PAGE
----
Microsoft Edge to Support VP9
There is a long standing battle in the tech world that has many industry giants fighting for the delivery of content on browsers. As cloud technology continues to increase in adoption and hosted solutions become the norm, the browser will be the mechanism for delivering these services. For the vast majority of companies, an open source platform everyone can use without having to worry about propriety solutions is the way to go. But there are some, especially those holding the patents for the technology, who are not aboard. However, as more of the largest tech companies continue to adopt the open source platforms, it is only a matter of when and not if before this side prevails.
Microsoft just announced that WebM/VP9 support is now in development in Microsoft Edge, the company’s new browser that is part of Windows 10.
The VP9 is an open source and royalty free video coding format developed by Google that offers efficient compression to stream HD content at lower bitrates, and according to Microsoft, it will be available in Windows Insider Preview builds in the near future.
Currently Chrome, Firefox, and Opera support playing VP9 video format in the HTML5 video tag. These browsers are also the ones that support WebRTC, which is an API that is trying to do away with the need for propriety solutions for communicating and delivering any type of content through browsers.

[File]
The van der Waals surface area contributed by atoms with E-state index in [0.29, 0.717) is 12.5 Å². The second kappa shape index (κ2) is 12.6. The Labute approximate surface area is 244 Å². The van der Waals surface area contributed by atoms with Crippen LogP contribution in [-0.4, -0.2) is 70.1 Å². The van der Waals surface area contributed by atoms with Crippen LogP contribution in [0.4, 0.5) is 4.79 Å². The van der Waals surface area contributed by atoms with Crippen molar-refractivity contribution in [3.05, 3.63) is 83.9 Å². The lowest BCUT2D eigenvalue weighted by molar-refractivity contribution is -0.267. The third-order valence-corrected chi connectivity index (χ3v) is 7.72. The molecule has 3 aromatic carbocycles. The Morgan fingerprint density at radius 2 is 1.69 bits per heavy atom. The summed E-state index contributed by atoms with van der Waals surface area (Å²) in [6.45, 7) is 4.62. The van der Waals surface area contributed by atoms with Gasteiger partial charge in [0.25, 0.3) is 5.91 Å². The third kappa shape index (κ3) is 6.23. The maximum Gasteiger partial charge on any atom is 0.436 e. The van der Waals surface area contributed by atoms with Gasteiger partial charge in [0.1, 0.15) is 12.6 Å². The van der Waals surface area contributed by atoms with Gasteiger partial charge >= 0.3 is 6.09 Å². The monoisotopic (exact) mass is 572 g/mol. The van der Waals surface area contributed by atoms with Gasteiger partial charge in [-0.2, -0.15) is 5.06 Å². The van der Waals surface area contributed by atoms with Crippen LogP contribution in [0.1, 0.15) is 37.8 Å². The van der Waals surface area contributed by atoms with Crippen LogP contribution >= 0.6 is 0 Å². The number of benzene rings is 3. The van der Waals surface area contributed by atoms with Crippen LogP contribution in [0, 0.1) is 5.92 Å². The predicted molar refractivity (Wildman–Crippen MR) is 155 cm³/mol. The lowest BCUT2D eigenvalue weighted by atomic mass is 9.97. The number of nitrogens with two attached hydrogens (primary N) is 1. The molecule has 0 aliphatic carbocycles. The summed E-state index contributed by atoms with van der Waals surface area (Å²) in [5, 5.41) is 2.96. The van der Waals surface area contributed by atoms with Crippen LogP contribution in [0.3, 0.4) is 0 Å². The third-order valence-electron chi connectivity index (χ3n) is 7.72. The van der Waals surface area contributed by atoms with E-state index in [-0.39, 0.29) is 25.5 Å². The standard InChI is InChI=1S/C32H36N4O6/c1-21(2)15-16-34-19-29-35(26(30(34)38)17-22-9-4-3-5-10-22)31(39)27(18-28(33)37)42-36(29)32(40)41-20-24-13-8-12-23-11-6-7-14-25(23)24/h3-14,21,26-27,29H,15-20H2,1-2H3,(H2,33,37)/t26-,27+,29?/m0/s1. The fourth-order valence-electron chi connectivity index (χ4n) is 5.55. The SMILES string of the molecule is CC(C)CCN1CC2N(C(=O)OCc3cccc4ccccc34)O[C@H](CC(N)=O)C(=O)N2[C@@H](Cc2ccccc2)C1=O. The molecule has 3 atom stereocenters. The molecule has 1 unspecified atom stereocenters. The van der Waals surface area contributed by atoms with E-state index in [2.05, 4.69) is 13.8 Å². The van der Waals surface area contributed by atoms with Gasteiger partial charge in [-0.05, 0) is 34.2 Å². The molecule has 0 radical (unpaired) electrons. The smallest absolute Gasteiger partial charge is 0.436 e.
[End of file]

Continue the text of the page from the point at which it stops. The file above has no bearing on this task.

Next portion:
For Microsoft, initial support will be restricted to streaming through the browser when used with MP4 or AAC audio, but it is considering additional audio codecs such as Opus, Ogg and Vorbis. The VP9 will support software decoding and, when supported by the device, hardware decoding. The company said, because decoding video is computationally complex, users will have the best experience with more powerful desktop and laptop computers.
On the company blog, Microsoft said VP9 implementation in Microsoft Edge will support adaptive streaming using Media Source Extensions, and will be detectable using the MediaSource.isTypeSupported() API.
It went on to say, “It will be specifically targeted to meet the needs of websites that use VP9 to deliver video in combination with MP4/AAC or other audio codecs already supported by Microsoft. We are working on future support for VP9 for media tags and local playback, as well as considering support for additional audio formats likely to be used with VP9 such as Opus.”
This is just until Microsoft, Google, Amazon, Cisco, Intel, Mozilla and Netflix create their own codecs that can be used on the Internet as part of the Alliance for Open Media (AOMedia). The newly formed AOMedia is going to create an open royalty free video format that is interoperable across devices, while supporting high quality video formats including UHD and commercial/non-commercial content.
When some of the largest tech companies coming together to be a part of an open source solution, the days of propriety based content delivery on the Internet are numbered. The move by many developers to abandon Flash and embrace HTML5 and WebRTC is just the beginning.
Edited by Stefania Viscusi